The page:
Publication: December 27th 2016 by Razorbill (first published October 18th 2007)
You can’t stop the future.
You can’t rewind the past.
The only way to learn the secret . . . is to press play.
Clay Jensen returns home from school to find a strange package with his name on it lying on his porch. Inside he discovers several cassette tapes recorded by Hannah Baker–his classmate and crush–who committed suicide two weeks earlier. Hannah’s voice tells him that there are thirteen reasons why she decided to end her life. Clay is one of them. If he listens, he’ll find out why.
Clay spends the night crisscrossing his town with Hannah as his guide. He becomes a firsthand witness to Hannah’s pain, and as he follows Hannah’s recorded words throughout his town, what he discovers changes his life forever.
I have mixed feelings about Thirteen Reasons Why. I liked it and flew through it but I also had a lot of problems with it. It is definitely a book that's is very different to what I usually read.
One of the things I liked was this message of how our actions can have a huge impact on someone's life without us realising and that we should be more aware of how we act. Something insignificant to us might be huge for someone else. This is a pretty obvious thing but not something I've come across being addressed in books and not something we think about a lot. I don't think the author went about portraying this idea by blaming characters actions for Hannah's death the right way but the messages did get across.
Another thing I liked was how captivated I was by the story. While I didn't care for the characters that much I couldn't stop reading. I had to know what pushed Hannah over the edge and how all the characters were connected to her and how Clay was somehow tangled into it too. I flew through it in a few sittings.
Depression and suicide are a huge part of the story and as someone who hasn't suffered from depression I can't say if it was an accurate representation or not. From reading other reviews it looks like some people are extremely pleased with the representation and say it's very accurate while others say the story glamorised mental illness so keep that in mind if you are thinking of picking the book up.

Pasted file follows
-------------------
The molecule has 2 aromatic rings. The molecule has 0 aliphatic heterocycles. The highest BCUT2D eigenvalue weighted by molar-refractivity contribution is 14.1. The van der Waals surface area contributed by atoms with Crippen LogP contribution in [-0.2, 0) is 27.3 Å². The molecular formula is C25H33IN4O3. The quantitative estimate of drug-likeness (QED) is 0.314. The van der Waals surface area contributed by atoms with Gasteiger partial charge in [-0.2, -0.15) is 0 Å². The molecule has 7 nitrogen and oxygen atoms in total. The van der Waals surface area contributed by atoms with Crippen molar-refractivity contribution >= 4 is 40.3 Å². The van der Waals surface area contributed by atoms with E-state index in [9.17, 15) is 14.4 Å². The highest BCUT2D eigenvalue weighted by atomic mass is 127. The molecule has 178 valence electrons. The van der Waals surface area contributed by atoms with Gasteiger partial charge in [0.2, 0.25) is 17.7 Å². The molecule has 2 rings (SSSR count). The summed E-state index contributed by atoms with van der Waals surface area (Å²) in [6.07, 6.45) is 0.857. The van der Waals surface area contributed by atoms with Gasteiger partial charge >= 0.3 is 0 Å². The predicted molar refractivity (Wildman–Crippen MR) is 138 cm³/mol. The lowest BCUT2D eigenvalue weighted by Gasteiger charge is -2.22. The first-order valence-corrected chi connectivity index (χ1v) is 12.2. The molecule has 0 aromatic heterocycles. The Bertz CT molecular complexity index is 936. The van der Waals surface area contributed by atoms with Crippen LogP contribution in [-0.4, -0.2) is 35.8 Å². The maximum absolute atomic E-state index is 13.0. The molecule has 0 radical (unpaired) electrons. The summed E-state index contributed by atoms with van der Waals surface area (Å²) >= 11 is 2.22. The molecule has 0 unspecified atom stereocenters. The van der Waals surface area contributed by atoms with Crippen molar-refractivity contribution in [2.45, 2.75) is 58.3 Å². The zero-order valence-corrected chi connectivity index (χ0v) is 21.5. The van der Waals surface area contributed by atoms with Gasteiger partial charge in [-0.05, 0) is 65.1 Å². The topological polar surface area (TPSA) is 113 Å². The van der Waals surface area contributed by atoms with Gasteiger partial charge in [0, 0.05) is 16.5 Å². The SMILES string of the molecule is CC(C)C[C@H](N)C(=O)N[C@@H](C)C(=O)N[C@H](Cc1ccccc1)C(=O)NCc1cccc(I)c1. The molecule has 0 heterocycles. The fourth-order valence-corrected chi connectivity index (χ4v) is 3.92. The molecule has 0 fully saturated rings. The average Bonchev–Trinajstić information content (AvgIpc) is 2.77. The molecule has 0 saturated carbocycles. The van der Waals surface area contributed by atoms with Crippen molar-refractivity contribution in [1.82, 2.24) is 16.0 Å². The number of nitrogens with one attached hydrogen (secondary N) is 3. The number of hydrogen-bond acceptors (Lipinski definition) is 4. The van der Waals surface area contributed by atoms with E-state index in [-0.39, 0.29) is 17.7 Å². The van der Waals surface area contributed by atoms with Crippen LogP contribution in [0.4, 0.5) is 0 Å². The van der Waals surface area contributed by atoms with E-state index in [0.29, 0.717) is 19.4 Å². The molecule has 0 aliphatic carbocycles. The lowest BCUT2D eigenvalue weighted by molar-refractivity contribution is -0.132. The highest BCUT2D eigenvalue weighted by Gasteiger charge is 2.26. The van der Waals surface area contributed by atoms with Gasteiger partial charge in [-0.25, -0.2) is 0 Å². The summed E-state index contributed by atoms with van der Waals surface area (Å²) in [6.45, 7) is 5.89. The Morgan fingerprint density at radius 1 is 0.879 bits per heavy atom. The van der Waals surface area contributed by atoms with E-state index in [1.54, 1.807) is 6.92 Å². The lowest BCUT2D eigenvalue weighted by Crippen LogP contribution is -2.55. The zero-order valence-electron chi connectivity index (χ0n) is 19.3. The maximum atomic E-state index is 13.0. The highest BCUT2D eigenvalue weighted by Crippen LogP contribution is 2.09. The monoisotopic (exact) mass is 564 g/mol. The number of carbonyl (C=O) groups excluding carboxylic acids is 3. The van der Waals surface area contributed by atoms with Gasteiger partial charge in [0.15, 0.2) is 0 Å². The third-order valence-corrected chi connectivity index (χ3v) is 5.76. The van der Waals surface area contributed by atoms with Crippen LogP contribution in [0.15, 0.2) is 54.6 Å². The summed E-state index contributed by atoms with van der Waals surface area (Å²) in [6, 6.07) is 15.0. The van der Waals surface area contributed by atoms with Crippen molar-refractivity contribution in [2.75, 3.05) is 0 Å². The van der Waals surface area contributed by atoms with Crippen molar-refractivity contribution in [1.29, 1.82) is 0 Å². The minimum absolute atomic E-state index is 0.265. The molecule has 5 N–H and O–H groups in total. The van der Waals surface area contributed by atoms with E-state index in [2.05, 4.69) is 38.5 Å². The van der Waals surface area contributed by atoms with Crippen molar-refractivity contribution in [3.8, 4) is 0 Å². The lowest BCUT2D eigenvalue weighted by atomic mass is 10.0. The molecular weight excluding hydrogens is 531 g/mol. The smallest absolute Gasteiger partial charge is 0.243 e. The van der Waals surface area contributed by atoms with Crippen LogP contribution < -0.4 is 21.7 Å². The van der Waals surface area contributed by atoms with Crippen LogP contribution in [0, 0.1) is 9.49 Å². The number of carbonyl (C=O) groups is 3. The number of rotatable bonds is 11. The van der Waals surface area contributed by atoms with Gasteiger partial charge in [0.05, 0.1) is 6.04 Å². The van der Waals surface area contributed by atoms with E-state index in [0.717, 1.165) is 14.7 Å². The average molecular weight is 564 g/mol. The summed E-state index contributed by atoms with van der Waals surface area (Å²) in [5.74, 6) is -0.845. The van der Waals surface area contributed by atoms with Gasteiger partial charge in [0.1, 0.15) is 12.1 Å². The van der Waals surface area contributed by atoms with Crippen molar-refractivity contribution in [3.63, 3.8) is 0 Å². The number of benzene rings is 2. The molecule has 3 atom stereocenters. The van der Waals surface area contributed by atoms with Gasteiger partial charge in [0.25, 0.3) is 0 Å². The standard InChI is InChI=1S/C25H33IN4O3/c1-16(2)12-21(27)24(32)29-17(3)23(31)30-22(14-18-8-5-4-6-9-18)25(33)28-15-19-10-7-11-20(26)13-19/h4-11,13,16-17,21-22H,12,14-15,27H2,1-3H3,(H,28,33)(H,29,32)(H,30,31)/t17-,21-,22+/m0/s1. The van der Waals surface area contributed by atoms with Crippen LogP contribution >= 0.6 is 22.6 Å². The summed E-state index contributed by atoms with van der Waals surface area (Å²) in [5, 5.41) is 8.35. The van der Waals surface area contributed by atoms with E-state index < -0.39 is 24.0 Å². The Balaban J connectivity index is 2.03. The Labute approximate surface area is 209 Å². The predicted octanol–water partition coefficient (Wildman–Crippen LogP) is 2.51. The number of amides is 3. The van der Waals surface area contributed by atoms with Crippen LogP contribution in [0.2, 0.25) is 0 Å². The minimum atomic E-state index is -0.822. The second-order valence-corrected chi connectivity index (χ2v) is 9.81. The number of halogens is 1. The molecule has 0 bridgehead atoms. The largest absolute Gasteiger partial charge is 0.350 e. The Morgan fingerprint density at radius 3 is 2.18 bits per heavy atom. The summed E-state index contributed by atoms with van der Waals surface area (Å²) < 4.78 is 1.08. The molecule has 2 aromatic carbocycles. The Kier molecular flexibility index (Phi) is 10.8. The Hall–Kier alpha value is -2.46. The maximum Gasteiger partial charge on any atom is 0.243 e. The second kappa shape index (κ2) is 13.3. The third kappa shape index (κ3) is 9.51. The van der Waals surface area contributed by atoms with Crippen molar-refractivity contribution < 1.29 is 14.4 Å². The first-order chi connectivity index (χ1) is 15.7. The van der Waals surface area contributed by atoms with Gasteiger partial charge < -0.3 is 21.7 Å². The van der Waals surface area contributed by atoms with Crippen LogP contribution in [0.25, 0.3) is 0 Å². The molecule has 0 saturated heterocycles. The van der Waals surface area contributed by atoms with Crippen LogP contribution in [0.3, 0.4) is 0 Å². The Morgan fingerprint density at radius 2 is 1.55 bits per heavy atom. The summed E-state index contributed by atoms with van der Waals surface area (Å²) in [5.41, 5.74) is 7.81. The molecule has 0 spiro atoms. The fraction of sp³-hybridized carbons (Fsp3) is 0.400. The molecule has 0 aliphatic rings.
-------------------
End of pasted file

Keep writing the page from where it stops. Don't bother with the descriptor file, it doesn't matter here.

Obviously dealing with serious topics like suicided there is going to be problematic stuff tied to the story. The thing that stood out most to me was there was absolutely no mention how those suffering from a mental illness can get help. There was no discussion about positive mental health and suicide prevention which was disappointing considering how the topic of suicide is the backbone of the story. It was a shame the author didn't address it as it was the perfect story to say something on the matter.
I felt like the characterisation was weak. Because we are trying to get through all the tapes in such a quick amount of time we only get tiny glimpses of the people who Hannah is talking about. To be honest I can't even remember their names; none of them were developed at all. They were all very flat.
I also had a problem with the main characters. I couldn't connect with Hannah or Clay at all. I felt like Hannah was a bit over the top and super judgemental, I had nothing in common with her. And Clay was just an average guy-nothing special about him to make me care.
That being said I was still engaged the whole time reading though. It's a compelling story for sure but has it's problems. I haven't seen the Netflix show and to be honest probably won't ever watch it. Overall the book was meh for me.
My rating: 3 stars
Thanks for reading,